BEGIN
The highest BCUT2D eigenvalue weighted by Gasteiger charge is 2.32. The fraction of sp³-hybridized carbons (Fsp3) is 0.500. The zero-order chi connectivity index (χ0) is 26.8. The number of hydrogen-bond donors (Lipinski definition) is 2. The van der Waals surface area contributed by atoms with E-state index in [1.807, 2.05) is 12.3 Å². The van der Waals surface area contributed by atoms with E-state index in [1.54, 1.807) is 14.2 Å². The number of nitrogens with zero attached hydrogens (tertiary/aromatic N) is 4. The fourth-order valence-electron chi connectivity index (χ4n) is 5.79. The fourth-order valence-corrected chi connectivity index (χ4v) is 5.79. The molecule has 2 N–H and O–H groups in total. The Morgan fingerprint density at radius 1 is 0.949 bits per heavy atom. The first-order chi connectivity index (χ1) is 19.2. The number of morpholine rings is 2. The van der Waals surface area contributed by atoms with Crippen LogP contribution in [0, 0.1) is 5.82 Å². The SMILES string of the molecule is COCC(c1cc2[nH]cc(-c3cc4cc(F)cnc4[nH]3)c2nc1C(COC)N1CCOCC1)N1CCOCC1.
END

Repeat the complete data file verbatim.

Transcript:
The highest BCUT2D eigenvalue weighted by Gasteiger charge is 2.32. The fraction of sp³-hybridized carbons (Fsp3) is 0.500. The zero-order chi connectivity index (χ0) is 26.8. The number of hydrogen-bond donors (Lipinski definition) is 2. The van der Waals surface area contributed by atoms with E-state index in [1.807, 2.05) is 12.3 Å². The van der Waals surface area contributed by atoms with E-state index in [1.54, 1.807) is 14.2 Å². The number of nitrogens with zero attached hydrogens (tertiary/aromatic N) is 4. The fourth-order valence-electron chi connectivity index (χ4n) is 5.79. The fourth-order valence-corrected chi connectivity index (χ4v) is 5.79. The molecule has 2 N–H and O–H groups in total. The Morgan fingerprint density at radius 1 is 0.949 bits per heavy atom. The first-order chi connectivity index (χ1) is 19.2. The number of morpholine rings is 2. The van der Waals surface area contributed by atoms with Crippen LogP contribution in [0, 0.1) is 5.82 Å². The SMILES string of the molecule is COCC(c1cc2[nH]cc(-c3cc4cc(F)cnc4[nH]3)c2nc1C(COC)N1CCOCC1)N1CCOCC1.